How To Customize WooCommerce Shop Page In 5 Minutes Without A Plugin

WooCommerce shop page is like a category page in WordPress, there is no built in tool (like the editor) to customize its look. If you have been trying to customize WooCommerce shop page without any success, you are at the right place.  At the end of this post, you will know everything you need to customize your shop page to your liking. Let’s get started.

Here are the steps we are going to do to customize the shop page:

  1. Create a child theme of your current theme (if you haven’t)
  2. Create the folder structure for the WooCommerce shop page template in your child theme
  3. Creating content for your WooCommerce shop page

Create a child theme of your current theme (if you haven’t)

Creating a child theme is necessary to customize woocommerce shop page. Actually, if you want to do any customization to your theme or other plugins (such as WooCommerce), create a child theme. It is the safest way to add functions or change styles in WordPress. Creating a child theme isn’t hard. I’ve made a tutorial here so you can follow easily. It will not take you more than a few minutes to read:

Step by step guide to create child theme in WordPress

Create the folder structure for the WooCommerce shop page template in your child theme

So I assume that you have created the child theme. In this example, I’ll use a child theme that I’ve created for storefront. The theme folder is storefront-child-theme:

create child theme folder

Let’s navigate to the theme folder and create a folder named woocommerce:

create woocommerce folder inside child theme

Inside that folder, we are going to create a file called archive-product.php

 

create shop page templete in woocommerce folder

This archive-product.php is the WooCommerce shop page template file.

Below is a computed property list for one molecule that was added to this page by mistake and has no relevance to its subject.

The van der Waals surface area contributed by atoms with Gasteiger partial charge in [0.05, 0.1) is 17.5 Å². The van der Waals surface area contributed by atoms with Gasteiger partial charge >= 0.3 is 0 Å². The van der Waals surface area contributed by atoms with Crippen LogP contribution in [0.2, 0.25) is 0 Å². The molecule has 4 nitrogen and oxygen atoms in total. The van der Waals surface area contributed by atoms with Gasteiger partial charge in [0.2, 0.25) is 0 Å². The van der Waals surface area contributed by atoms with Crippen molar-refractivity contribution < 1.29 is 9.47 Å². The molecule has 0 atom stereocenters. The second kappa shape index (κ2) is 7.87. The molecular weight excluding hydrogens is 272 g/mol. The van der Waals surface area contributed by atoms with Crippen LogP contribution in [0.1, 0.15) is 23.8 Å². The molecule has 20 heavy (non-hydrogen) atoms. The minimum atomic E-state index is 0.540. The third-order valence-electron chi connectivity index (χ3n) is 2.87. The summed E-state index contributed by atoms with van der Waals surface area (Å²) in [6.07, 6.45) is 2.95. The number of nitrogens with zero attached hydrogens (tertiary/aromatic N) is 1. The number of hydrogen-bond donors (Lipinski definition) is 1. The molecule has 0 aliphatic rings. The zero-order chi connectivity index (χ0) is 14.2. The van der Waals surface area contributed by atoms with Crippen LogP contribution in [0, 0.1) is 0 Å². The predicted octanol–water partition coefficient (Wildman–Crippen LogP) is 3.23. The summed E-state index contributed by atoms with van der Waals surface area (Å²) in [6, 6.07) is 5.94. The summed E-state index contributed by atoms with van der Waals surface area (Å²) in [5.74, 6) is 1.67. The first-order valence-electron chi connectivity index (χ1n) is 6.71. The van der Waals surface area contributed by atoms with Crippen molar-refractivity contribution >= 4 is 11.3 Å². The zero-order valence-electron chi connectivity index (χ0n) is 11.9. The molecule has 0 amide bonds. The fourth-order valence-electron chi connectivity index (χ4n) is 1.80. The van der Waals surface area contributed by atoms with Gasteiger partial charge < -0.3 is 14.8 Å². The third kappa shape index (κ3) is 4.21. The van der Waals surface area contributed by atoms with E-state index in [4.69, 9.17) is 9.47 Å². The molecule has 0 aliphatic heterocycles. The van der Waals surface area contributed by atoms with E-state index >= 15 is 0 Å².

Now, if you have followed and done all the steps mentioned above (with the child theme activated), when you visit your shop page, you should see a blank page.

Congratulations, you have successfully customized your WooCommerce shop page.

Creating content for your WooCommerce shop page

Now, it is totally up to you to customize the design of the shop page. If I open the file archive-product.php in a text editor and put the following content:

<h1>Hello this is the shop page</h1>

Then, if I go back to the shop page, sure enough, I’ll see this:

How To Customize WooCommerce Shop Page In 5 Minutes Without A Plugin 2

It doesn’t look really attractive though. If you are confident in your design and HTML skills, you can stop reading here and start working on your shop page. However, if you just need something that has similar layout to your post’s and allows you to control the products that display on it, read on.

Create shop page template from post’s template

Now, let’s see how quickly you can customize your store shop page using your post’s template. Let’s go to the parent theme of the child theme you’ve created and copy a file named single.php. If that isn’t available, you can copy index.php instead. In my case, I have both single.php and index.php available so I’ll choose single.php.

How To Customize WooCommerce Shop Page In 5 Minutes Without A Plugin 3

Let’s go to our child theme folder, paste the file into woocommerce folder:

paste the single file in woocommerce folder

Now, let’s delete the archive-product.php file and rename the single.php file to archive-product.php. Basically, we’ve replaced the archive-product.php file with the post’s template file.

If I go to the shop page now, I’ll see something like this:

new shop page design from post template

The products are listed basically displayed as posts are.

We are going to use the power of WooCommerce shortcodes to make it looks like a real shop page. You can grab woocommerce shortcodes here to match your need.

So, for example, I want to display products from all categories in 3 columns, 12 products max. The shortcode will be:

[products limit="12" columns="3"]

But where do you put the shortcode? In the archive-product.php file of course.

Let’s open archive-product.php file (inside your child theme folder/woocommerce). Different theme has different structure. This is mine:

content of archive product

You should delete the part between <main and </main. Then, put the following code right at the position of the code you deleted:

<?php echo do_shortcode('[products limit="12" columns="3"]') ?>

The content of archive-product.php looks like this:

display the woocommerce shortcode in the shop page

Save the file and go to the shop page, here is what I got:

customize woocommerce shop page

You can see, it looks a lot like a shop page now. If you know HTML, you can add additional code in to make the page more lively. In my experience, I just need to play with shortcodes to accomplish my desired design.